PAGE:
Figure 2a: This year’s Florida Keys to Cape Hatteras, NC conditions derived from the ocean color/chlorophyll imagery during April 05-06, 2021 from the VIIRS sensors on SNPP satellite and the Aqua and Terra sensors on the MODIS satellite provided by University of Delaware in combination with the ESA’s Sentinel 3 satellites. We consider this an image pair with the above SST Figure 1a image. Same main features and surface currents labeled.
Figure 2b: Last year’s Florida Keys to Cape Hatteras, NC conditions derived from the ocean color/chlorophyll imagery during April 02-05, 2020 from the VIIRS sensors on SNPP satellite in combination with the Aqua and Terra sensors on the MODIS satellite provided by University of Delaware in combination with the ESA’s Sentinel 3 satellites. We consider this an image pair with the above SST Figure 1b image. Same main features and surface currents labeled.
We were able to use imagery from April 5th and 6th for this year’s analysis. The directional flow of the water was derived from our ROFFS™ sequential image analysis, following the water from image to image based on the water masses distinct, i.e. signature value. An example of this years SST satellite infrared imagery in greytone can be found on the ROFFS™ YouTube™ site (Click Here). Viewing the movie will allow one to follow the flow of the water and numerous eddies within the Gulf Stream region from offshore of eastern and southern Florida to North Carolina during the last month, where the darker greytoned water represents the warmer water and white indicates clouds.
Based on what we have been observing over the last several weeks, the present overall early April ocean conditions (SST) for the Gulf Stream region between the Florida Keys to Cape Hatteras, NC appears slightly cooler than what we had observed last year. However, regional variations were observed. The core of the Gulf Stream was cooler than in 2020 off of Florida, but warmer than 2020 off SC and NC. Inshore conditions near Cape Fear and Cape Lookout are warmer than last year despite an overall smaller set of Gulf Stream eddy features. The eastern edges of the Gulf Stream are less stable, but periodic pulses of greater than normal amounts of Bahamas “blue marlin water” will likely help accelerate the start of the 2021 fishing season. We have received consistent reports of fisherman catching their targeted species offshore. This suggests that the first wave of migration from the south of tuna and wahoo has already occurred with larger numbers to follow with larger amounts of dolphin and soon marlin as well. As a result, now is a good time to already be fishing or your boat should be in the water waiting for that weather window. We want you to take advantage of the good ocean conditions and the early fishing season. Once the water continues to warm after the last of the seasonal cool fronts pass through, the offshore fishing season will have begun over most of the areas from Cape Canaveral to Cape Hatteras. As such, this past weekend (April 09-11) was likely the last of the larger seasonal cool fronts. It will not be long until the main migration of marlin, yellowfin tuna and mahi will be available off of North and South Carolina.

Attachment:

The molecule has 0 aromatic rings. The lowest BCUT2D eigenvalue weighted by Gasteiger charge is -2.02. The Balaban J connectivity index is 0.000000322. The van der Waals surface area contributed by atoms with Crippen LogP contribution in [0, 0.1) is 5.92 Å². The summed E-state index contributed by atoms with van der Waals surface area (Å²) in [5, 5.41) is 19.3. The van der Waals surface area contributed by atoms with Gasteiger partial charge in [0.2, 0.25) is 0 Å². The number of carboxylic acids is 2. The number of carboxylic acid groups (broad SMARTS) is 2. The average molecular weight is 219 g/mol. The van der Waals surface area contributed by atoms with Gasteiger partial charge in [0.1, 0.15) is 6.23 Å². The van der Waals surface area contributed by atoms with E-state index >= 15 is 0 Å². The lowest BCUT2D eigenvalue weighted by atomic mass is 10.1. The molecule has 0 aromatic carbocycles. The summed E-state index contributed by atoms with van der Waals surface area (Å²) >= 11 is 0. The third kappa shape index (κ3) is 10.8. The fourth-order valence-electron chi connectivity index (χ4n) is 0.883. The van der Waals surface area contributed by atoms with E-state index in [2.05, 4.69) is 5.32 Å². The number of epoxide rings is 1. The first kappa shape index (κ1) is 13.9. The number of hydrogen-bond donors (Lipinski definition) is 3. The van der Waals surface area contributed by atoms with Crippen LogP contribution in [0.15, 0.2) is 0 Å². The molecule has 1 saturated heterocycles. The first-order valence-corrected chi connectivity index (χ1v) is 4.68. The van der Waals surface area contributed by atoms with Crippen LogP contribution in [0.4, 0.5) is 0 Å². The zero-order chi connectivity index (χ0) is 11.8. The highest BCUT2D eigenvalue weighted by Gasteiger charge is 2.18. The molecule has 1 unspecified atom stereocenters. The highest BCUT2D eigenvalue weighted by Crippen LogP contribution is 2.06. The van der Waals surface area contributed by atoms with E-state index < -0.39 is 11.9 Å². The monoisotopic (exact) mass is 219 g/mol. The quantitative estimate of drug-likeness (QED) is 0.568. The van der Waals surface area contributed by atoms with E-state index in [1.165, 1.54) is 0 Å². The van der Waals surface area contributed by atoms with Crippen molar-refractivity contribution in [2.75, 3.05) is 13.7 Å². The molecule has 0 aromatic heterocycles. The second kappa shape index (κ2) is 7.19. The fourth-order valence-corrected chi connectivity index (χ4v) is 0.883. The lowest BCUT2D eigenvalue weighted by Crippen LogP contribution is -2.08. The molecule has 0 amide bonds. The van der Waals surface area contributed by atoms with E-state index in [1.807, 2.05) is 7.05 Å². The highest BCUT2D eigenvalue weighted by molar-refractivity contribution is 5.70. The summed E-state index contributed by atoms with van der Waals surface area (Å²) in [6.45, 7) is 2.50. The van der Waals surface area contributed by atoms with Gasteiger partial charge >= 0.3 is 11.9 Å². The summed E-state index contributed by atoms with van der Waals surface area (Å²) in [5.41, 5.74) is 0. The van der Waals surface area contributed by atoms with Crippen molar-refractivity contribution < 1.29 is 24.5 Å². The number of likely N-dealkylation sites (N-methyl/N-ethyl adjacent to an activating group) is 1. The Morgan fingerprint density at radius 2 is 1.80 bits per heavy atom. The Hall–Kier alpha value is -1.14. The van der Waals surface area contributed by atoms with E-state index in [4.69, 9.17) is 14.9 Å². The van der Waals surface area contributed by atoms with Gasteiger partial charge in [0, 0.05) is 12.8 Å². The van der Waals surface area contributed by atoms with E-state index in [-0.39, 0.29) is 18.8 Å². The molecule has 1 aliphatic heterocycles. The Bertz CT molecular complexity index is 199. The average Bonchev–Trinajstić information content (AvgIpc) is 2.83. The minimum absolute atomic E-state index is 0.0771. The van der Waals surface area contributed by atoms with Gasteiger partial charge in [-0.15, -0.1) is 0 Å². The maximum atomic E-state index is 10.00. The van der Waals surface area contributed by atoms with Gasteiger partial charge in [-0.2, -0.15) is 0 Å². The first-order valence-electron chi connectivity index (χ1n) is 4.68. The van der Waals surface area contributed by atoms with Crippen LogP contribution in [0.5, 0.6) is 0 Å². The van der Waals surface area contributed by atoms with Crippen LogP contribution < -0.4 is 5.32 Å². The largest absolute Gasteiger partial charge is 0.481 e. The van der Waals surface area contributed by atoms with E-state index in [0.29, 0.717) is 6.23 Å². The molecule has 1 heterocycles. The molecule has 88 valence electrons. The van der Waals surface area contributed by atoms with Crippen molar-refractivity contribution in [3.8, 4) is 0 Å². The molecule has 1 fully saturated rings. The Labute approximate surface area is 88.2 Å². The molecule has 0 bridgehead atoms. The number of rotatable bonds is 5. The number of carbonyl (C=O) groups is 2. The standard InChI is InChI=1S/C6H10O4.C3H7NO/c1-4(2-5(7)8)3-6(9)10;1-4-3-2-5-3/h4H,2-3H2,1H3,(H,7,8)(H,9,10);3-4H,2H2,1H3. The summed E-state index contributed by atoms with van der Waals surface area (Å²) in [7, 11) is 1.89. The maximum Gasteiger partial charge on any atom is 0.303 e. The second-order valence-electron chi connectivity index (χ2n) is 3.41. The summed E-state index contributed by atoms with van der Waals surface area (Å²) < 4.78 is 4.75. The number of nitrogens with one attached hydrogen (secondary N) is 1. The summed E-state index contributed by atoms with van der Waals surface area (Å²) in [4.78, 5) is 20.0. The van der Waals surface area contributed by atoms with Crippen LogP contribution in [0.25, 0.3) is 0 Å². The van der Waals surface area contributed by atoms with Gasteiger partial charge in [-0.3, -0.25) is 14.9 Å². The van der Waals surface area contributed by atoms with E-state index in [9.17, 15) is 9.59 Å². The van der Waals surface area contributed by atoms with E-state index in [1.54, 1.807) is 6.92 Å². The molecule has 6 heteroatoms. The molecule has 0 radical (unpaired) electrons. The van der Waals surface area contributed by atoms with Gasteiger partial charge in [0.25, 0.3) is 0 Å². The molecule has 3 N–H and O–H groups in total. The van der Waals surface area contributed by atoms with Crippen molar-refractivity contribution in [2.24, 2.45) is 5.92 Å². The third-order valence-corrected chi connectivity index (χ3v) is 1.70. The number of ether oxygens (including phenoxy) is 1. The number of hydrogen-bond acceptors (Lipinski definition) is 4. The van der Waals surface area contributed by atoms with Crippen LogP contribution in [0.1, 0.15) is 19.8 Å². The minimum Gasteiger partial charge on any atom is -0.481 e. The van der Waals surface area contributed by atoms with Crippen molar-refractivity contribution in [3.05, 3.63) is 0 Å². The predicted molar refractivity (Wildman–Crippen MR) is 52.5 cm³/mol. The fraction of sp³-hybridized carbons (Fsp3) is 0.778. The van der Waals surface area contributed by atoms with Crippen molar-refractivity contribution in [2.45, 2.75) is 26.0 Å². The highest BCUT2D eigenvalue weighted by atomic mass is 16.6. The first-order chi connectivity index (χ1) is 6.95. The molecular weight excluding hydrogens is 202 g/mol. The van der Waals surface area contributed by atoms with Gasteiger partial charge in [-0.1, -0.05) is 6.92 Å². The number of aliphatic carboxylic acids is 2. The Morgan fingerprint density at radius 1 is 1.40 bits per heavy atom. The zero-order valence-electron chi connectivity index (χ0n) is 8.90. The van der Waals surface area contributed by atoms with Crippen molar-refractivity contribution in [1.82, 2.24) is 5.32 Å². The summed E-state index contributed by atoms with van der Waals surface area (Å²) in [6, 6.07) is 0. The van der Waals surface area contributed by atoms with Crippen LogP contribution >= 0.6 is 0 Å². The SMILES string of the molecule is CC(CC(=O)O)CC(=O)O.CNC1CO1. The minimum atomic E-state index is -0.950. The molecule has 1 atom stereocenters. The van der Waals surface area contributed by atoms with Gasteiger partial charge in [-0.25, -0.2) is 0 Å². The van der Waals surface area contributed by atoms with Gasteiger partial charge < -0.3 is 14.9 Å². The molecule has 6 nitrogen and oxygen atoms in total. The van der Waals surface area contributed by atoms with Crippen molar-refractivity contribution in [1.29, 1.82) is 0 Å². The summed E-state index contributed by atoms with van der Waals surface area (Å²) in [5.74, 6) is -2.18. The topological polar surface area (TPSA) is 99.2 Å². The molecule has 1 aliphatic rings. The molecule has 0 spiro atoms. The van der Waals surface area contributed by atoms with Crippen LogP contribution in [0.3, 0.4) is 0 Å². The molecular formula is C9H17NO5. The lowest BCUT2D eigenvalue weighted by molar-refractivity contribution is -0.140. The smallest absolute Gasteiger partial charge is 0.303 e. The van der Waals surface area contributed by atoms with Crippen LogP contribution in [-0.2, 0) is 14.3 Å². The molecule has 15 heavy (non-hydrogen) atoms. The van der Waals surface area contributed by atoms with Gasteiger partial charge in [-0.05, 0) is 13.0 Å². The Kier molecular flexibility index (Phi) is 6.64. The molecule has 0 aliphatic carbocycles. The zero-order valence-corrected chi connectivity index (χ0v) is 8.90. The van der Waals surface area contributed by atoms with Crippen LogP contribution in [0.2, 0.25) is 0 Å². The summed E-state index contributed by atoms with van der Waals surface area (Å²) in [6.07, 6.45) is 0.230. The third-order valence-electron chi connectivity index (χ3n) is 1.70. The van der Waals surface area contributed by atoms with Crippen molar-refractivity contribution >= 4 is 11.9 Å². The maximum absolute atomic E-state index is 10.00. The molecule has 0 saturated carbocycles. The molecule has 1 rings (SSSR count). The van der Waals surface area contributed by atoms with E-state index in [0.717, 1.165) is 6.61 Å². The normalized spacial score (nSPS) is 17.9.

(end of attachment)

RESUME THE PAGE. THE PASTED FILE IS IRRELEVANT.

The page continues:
It is important to note that good fishing action on a daily basis is strongly linked to local, short-term (daily) current conditions that concentrate the fish once their preferred habitats are in a particular region. When the water mass boundaries associated with these currents are geographically stable and favorable, i.e., persistently pushing over “good” bottom topography and/or in a favorable inshore direction, then they concentrate the baitfish, and larger fish can be found foraging. Relatively short-term (hourly/daily) and relatively small-scale (1-5 mile) movements of the currents and their associated water mass boundaries are often in control of the level of fishing productivity on any given day. Our experience indicates that to reliably forecast specific concentrations of fish on a daily basis one must evaluate the ocean conditions on these scales. Relatively small subtle changes in the currents and their associated water mass boundary zones often have dramatic effects on the distribution and concentration of fish.
The Gulf Stream conditions change rapidly so it becomes even more important to contact ROFFS™ (321.723.5759 / firstname.lastname@example.org / www.roffs.com) for the daily up-to-date detailed fishing forecasting analyses and get the inside track to where the better conditions will be tomorrow. We continue to monitor the coastal southeastern U.S. Ocean conditions especially the Gulf Stream and its related eddy features and how it relates to the local fishing environment as the larger recreational and tournament fishing season approaches. Get out and fish now and maximize your fishing experience by using ROFFS™ to locate the good spring conditions near you.
Safe and Successful Fishing